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  1. #1
    Murray@uptowngallery's Avatar
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    How was 8x10 SS Kodak tank used?

    I bought on eBay years ago, for 'someday', a deep stainless steel tank, Kodak 8x10 IIRC.

    I then read they are chemistry hogs & got more interested in trays & a Unicolor drum.

    What kind of support mechanism was used with such tanks? Kind of tall & thin & easy to knock over...probably a trigger-happy bid on my part I guess. :rolleyes:
    Murray

  2. #2
    David A. Goldfarb's Avatar
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    Depends on how wide it is. Most that I've seen are freestanding, but I've seen some that are designed to sit in a water jacket.
    flickr--http://www.flickr.com/photos/davidagoldfarb/
    Photography (not as up to date as the flickr site)--http://www.davidagoldfarb.com/photo
    Academic (Slavic and Comparative Literature)--http://www.davidagoldfarb.com

  3. #3
    richard ide's Avatar
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    Mine are 1 gallon tanks (about 2.5" thick in the other dimension). Very economical with chemistry if you replenish the developer. I can develop 24 4 x 5 negatives at a time or 6 8 x 10. Would not be without them.
    Richard

    Why are there no speaker jacks on a stereo camera?

  4. #4
    CBG
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    Another vote for the 1 gallon 6x10 tanks.

    C

  5. #5
    TheFlyingCamera's Avatar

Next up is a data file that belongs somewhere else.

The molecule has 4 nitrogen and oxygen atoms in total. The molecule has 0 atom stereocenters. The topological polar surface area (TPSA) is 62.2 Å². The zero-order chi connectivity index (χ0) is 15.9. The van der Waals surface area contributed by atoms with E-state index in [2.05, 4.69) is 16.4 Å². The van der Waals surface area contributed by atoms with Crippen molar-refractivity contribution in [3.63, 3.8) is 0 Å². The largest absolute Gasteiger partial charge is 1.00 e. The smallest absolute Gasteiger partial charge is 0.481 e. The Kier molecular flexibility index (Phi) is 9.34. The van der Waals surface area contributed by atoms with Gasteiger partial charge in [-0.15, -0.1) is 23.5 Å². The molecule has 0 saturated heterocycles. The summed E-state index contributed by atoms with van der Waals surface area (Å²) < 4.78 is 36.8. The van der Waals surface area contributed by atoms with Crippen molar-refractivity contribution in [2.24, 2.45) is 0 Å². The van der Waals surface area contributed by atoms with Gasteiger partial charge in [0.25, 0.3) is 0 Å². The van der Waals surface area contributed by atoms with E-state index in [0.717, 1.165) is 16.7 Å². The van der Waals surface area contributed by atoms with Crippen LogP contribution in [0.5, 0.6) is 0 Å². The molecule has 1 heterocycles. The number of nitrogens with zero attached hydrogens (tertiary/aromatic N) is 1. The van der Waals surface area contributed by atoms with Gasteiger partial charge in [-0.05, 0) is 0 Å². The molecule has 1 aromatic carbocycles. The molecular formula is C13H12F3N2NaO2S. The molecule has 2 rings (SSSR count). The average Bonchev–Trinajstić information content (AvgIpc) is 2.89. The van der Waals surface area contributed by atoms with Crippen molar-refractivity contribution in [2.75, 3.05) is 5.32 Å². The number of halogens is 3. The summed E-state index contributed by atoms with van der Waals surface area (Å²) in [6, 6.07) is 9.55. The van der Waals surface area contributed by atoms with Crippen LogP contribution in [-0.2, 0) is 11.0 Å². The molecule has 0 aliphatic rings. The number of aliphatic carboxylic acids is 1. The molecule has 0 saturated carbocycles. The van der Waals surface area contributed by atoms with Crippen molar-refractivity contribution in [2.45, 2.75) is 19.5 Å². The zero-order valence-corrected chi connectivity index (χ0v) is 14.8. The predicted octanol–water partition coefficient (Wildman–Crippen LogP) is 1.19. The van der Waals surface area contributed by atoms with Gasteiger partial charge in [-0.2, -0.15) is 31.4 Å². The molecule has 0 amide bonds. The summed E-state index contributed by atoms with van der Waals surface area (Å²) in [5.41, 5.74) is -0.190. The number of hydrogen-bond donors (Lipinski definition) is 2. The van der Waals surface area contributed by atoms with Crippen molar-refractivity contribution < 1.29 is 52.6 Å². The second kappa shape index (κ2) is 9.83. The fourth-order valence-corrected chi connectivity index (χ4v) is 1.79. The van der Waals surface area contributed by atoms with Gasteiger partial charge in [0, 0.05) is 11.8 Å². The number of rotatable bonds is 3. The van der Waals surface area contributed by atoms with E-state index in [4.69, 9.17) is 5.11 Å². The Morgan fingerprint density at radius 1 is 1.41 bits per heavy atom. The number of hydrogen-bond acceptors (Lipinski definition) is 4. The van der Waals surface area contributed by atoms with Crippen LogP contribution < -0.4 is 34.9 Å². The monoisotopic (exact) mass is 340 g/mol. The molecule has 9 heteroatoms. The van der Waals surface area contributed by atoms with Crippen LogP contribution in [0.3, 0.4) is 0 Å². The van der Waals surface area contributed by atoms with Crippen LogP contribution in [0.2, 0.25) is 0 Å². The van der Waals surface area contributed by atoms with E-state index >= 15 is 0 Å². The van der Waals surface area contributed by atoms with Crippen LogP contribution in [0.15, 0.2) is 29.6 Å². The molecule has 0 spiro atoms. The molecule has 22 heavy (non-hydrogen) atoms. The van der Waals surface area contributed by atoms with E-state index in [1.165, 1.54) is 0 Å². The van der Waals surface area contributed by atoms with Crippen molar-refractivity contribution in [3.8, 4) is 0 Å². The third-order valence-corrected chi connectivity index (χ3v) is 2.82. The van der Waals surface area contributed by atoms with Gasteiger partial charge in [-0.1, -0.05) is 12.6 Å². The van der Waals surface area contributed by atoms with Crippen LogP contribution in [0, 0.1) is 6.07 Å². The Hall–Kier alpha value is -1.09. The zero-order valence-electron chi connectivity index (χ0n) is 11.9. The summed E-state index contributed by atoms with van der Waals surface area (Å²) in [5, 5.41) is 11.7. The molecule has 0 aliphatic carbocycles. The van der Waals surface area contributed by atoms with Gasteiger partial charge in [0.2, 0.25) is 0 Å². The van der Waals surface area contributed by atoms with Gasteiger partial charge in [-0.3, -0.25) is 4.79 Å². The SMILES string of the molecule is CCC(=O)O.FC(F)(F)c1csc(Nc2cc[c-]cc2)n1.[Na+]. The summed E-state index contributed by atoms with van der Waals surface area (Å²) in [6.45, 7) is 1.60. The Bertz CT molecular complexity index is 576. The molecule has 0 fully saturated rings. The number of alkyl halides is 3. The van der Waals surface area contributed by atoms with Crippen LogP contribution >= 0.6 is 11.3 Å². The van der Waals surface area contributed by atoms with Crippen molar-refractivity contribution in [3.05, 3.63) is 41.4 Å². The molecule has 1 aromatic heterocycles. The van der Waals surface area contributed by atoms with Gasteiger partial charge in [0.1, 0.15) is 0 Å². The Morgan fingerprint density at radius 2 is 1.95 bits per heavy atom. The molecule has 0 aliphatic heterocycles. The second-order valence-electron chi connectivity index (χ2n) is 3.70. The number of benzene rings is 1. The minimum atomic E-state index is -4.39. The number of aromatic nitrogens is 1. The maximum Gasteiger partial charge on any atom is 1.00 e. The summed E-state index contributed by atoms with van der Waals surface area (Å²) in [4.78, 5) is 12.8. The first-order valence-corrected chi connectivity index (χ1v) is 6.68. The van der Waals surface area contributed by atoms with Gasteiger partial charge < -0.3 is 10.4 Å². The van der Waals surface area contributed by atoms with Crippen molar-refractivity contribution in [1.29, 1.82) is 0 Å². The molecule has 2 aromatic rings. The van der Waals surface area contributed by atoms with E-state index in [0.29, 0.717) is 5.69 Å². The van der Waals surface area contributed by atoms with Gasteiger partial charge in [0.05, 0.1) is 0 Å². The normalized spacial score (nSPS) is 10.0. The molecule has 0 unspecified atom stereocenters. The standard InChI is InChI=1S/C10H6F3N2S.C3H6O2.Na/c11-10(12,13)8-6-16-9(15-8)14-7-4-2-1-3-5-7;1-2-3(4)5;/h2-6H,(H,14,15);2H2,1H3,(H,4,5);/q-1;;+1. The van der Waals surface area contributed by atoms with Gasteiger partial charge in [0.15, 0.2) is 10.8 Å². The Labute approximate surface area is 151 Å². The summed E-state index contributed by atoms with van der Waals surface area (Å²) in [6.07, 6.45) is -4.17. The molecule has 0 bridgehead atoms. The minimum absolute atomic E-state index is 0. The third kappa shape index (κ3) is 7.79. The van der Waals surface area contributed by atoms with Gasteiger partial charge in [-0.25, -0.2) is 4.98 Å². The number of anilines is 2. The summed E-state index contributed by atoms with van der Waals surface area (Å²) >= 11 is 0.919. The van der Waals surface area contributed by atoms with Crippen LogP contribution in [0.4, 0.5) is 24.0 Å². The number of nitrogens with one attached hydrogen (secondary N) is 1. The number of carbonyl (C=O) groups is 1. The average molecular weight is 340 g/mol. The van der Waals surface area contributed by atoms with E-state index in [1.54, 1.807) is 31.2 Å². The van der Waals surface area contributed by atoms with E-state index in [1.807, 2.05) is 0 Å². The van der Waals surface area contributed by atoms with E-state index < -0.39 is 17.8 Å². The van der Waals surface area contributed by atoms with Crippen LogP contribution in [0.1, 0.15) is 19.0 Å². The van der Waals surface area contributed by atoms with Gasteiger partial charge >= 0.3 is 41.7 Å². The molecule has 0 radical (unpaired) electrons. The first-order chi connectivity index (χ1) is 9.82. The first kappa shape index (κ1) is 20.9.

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    They're considerably harder to knock over when fully loaded with chemistry. 1 gallon weighs what, 8 lbs? And if you think a 1 gallon tank is tough, try one of the Kodak hard rubber 8x10 tanks - they hold 3.5 gallons. The stainless one was most likely intended to be used in a "production line" in a water jacket, with replenishment.

  6. #6

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    I received a bunch of the 3.5 gallon tanks from a fellow APUGger. Considering 4x5 is the largest I currently shoot they're only worth bringing out when I've got a LOT of film to process!

  7. #7
    Photo Engineer's Avatar
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    Both the 1 gallon and 3.5 gallon tanks were designed to fit into a water jacket or SS sink. In fact, there were special sinks designed for these tanks.

    The 1 gallon tanks used SS 8x10 holders, but the 3.5 gallon tanks held either holders or saran baskets that held up to 24 sheets of film or paper. If you used holders, there was a top insert for either tank that spaced the holders apart to avoid scratching.

    Kodak and other companies made nitrogen spargers for both types of tank for agitation with nitrogen burst.

    PE

  8. #8
    Murray@uptowngallery's Avatar
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    Thank you. I was imagining a water jacket around it.

    Lifting a 3.5 gallon one to empty it (oh, duh, that's why you need a sink) would not be fun for people with no running water/drainage in their DR.
    Murray

  9. #9
    jp80874's Avatar
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    I use the one gallon ss tanks as a distilled water dip before hanging sheets to dry. This is after developing five sheets of 8x10 in a Jobo Expert tank.

    John Powers

  10. #10
    Greg Davis's Avatar
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    I used the 3.5 gallon SS tanks for developing 18 rolls of 120 using a rack to lift them all out at once. I had several tanks lined up in the sink with a water jacket using a pipe in the drain so it would overflow a couple inches. I also had a rack to hold several sheets of LF film that was loaded in to the hangers. The system worked well, but you do need to use a replenishment type developer to make it economical. This was done for a studio, so we used a lot of film, often 36 rolls a week or more. Not a high count by studio standards, but it was high end, so volume is all relative.
    www.gregorytdavis.com

    Did millions of people suddenly disappear? This may have an answer.

    "No one knows that day or hour, not even the angels in heaven, nor the Son, but only the Father." -Matthew 24:36

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